Things to see and do in Quebec
Attractions in Quebec
Admire stain glass artwork in Lower Town
Québec City's 'Lower Town' is a thicket of 17th-century streets centred on Place Royale. For art lovers, the Notre-Dame de Québec Basilica houses a unique collection.
Culture in Montréal
Place des Arts is the home of the Montréal Symphony Orchestra and several theatres offering year-round drama, music, ballet and opera. Both the Montréal Museum of Fine Arts and the Museum of Contemporary Arts of Montréal have good collections.
La Route Verte (the 'Green Circuit') boasts over 4,000km (2,485 miles) of marked paths and roadways. The St Lawrence River Valley is good for moderate cycling, while the hilly Laurentians region is more challenging. Mountain bike enthusiasts head for parks and nature reserves, especially Parc de la Jacques-Cartier and Mont-Sainte-Anne, both within easy reach of Québec City.
Feel festive at the Winter Carnival
Québec City's Winter Carnival (www.carnaval.qc.ca/en), held in late January to mid February, is one of the largest Lenten festival in the world. It is a thrilling spectacle of parties, ice baths, dog sled races, ice palaces, sculptures and snowmobile races.
In the Gaspésie region, highlights include the Rocher Percé ('the pierced rock', a massive, arched sandstone rock rising from the Atlantic), and Gaspésie Provincial Park, which protects herds of caribou in a beautiful landscape of woods, lakes and streams.
Cosmopolitan metropolis Montréal has an unusual underworld - a series of underground shopping and recreation complexes, linked by walkways and the metro, and centred on Place Ville-Marie. Other architectural highlights include the Biodôme (the former Olympic velodrome, now an exotic indoor zoo), and the fascinating Canadian Centre for Architecture.
Vieux-Montréal, the historic waterfront section, has been carefully restored and contains many beautiful buildings and gathering places including Place Jacques-Cartier; the former French governor's residence, Château Ramezay; the city's oldest chapel, Notre-Dame-de-Bonsecours; and Pointe-à-Callière, the Montréal Museum of Archaeology and History.
Old city walls and green copper roofs are the defining characteristics of Québec City. The provincial capital is the only fortified city in North America and is one of the most 'European' cities on the continent, with a 95% Francophone population. A UNESCO World Heritage Site, it celebrated its 400th anniversary in 2008.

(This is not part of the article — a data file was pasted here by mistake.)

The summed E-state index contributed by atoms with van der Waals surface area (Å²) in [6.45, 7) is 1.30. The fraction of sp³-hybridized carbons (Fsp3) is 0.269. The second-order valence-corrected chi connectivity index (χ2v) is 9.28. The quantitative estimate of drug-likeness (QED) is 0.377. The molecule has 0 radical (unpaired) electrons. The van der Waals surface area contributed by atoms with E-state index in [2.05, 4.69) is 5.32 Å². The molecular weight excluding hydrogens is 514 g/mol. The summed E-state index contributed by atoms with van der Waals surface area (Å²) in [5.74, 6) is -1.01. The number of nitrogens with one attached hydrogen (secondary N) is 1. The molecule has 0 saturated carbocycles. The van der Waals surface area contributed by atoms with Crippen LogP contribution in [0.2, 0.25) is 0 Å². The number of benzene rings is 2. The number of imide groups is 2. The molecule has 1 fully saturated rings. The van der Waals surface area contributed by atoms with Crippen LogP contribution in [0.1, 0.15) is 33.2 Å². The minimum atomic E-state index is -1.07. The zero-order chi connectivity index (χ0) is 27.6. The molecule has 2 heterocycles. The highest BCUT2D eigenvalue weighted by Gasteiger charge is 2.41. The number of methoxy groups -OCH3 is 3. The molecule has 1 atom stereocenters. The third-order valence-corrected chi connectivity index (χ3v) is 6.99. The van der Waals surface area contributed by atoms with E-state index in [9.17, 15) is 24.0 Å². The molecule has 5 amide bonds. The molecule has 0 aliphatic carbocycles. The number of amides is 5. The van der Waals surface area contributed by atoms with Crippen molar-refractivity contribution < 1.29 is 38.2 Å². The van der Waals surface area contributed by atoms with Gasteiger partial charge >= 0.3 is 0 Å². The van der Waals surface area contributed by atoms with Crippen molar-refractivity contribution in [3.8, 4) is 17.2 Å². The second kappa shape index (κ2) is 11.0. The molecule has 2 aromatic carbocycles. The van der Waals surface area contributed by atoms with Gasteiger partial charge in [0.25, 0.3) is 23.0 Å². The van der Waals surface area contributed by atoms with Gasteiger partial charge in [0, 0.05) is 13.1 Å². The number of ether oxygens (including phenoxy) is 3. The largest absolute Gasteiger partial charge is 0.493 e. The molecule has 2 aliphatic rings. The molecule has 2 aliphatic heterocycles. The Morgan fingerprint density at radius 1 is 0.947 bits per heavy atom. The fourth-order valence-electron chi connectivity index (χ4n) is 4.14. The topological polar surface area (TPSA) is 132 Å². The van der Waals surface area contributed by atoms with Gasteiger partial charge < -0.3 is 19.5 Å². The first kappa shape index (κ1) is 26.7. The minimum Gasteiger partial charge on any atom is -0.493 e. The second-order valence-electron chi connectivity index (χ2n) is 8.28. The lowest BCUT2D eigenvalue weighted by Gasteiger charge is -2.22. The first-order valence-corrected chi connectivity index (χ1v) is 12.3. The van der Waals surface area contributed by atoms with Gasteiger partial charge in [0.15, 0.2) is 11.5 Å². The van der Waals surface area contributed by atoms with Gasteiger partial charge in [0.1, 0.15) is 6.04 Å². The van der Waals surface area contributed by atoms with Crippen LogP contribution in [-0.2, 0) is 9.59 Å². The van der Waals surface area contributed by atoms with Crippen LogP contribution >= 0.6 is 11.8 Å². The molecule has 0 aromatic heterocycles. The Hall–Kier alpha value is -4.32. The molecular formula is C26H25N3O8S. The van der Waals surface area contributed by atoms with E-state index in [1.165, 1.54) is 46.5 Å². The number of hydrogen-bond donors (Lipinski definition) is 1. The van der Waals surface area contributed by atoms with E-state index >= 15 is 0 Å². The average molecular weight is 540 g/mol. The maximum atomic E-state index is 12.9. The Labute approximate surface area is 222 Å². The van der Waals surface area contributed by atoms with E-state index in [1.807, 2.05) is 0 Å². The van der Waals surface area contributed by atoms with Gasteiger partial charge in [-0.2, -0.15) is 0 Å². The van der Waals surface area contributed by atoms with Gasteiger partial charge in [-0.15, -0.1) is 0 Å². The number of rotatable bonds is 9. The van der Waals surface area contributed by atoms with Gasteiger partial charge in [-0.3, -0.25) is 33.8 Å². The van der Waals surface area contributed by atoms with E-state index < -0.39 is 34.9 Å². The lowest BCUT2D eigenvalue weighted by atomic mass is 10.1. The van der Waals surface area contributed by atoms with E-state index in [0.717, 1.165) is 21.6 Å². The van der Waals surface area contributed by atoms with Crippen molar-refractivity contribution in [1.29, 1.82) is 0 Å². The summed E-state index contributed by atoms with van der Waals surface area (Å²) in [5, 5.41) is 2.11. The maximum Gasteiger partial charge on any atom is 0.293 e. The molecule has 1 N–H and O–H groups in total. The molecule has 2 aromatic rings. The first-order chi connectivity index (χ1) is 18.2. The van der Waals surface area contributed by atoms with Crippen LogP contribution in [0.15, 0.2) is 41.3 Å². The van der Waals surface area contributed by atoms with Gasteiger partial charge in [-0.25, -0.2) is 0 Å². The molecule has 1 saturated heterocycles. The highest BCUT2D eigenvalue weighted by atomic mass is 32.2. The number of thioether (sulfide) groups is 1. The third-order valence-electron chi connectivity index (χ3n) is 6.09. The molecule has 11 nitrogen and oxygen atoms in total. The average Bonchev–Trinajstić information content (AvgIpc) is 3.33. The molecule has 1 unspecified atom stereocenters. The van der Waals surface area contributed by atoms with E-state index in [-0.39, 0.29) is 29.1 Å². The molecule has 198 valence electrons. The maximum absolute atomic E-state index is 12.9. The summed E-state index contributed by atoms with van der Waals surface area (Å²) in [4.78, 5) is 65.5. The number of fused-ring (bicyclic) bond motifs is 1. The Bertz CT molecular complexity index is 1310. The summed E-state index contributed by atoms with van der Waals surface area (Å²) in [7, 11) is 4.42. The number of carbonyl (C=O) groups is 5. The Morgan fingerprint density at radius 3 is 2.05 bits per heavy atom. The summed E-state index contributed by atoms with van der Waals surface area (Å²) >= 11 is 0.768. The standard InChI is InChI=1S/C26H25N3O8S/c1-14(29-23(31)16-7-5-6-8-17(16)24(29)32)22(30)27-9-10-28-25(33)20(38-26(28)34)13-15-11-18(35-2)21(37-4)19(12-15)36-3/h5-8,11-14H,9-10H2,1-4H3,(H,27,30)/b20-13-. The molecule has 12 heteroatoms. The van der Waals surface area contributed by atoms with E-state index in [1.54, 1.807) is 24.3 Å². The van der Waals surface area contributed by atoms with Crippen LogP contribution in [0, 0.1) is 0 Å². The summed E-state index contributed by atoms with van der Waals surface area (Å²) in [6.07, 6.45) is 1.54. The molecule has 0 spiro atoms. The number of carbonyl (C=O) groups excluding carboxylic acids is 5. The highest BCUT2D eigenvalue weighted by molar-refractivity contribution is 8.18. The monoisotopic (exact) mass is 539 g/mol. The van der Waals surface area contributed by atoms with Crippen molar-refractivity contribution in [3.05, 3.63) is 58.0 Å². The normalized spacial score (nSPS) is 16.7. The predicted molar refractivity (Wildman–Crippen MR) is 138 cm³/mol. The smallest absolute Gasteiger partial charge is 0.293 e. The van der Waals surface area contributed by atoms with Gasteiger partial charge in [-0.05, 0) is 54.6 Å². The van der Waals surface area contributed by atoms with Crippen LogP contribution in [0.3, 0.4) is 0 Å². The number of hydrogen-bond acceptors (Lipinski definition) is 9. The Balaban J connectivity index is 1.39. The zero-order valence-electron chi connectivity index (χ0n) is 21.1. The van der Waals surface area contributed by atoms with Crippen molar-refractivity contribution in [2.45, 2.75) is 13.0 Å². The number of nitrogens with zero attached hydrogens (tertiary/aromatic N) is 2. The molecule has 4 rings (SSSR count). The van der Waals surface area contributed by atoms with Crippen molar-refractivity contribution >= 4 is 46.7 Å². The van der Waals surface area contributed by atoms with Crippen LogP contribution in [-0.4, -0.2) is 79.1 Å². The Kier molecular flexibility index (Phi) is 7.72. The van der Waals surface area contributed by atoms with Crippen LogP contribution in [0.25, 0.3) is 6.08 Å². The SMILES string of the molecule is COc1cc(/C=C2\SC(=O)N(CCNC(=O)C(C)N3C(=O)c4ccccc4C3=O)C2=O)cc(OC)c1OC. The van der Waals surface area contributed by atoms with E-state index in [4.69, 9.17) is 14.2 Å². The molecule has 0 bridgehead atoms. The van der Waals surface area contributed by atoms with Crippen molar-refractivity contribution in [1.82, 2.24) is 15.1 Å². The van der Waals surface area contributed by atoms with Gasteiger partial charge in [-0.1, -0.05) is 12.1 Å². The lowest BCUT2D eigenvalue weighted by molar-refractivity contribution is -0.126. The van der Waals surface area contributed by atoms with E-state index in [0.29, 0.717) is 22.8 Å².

Skiing and snowboarding
Québec boasts outstanding winter sports facilities, a long season, plentiful snow and around 80 ski centres. The main regions are the Laurentians, the Eastern Townships and the Greater Québec/Charlevoix area. Cross-country skiing is very popular, as are snowmobiling, snowshoe trekking, ice fishing and ice climbing.
Québec is home to countless food and drink festivals, such as the many events celebrating the maple syrup harvest from March until mid April. Érablières (maple farms) and cabanes à sucre (sugar shacks) are sprinkled through the province. You can watch the harvest and sample maple toffee (made by pouring molten syrup onto fresh snow).
The marvellous Magdalens
Miles of white sandy beaches and a host of unspoilt fishing villages await intrepid travellers in the Magdalen Islands, 215km (134 miles) east of the Gaspé Peninsula in the Gulf of St Lawrence.
While in Québec City, you can wander through the cobblestoned streets and shaded squares of the 'Upper Town', which has fine 18th- and 19th-century architecture, notably the Place D'Armes and the iconic Fairmont Le Château Frontenac hotel (www.fairmont.com/frontenac). Energetic tourists climb 310 wooden steps to the Citadel, which affords incredible views across the river.
Vikings and geology
The Duplessis region (part of a bigger, largely rural area called the Côte-Nord) is the site of some of the earliest landfalls in the New World, made by the Vikings. The bizarre geological formations of nearby Mingan Archipelago are best explored by boat.
If you're an outdoorsy type, you can enjoy a variety of watersports, from white-water rafting (especially on the Rivière Rouge) to gentle boating. Canoes, kayaks and sailboards are available to hire in many provincial and national parks. The St Lawrence River has excellent facilities for sailing.
From May to October, whale-watching tour passengers can see up to 12 species including humpbacks in the St Lawrence. In early March, thousands of harp seals give birth on the ice floes of the Magdalen Islands. You can take a helicopter ride over the area. Be forewarned that this is also the season of the controversial seal hunt, so you may encounter both hunters and activists.
Wild western Québec
The Outaouais region of western Québec, near Ottawa, is home to aerial parks where you can walk or zip line through the forest canopy, white-water rafting spots, caves, bungee jumping sites, unspoiled Gatineau Park and Omega Park (www.parc-omega.com), as well as one of the largest log buildings in the world (now the Fairmont Le Château Montebello hotel).
Tourisme QuébecAddress: Suite 100, 1225 rue Peel, Montréal, H3B 4V4
Telephone: +1 877 266 5687; +1 514 873 2015.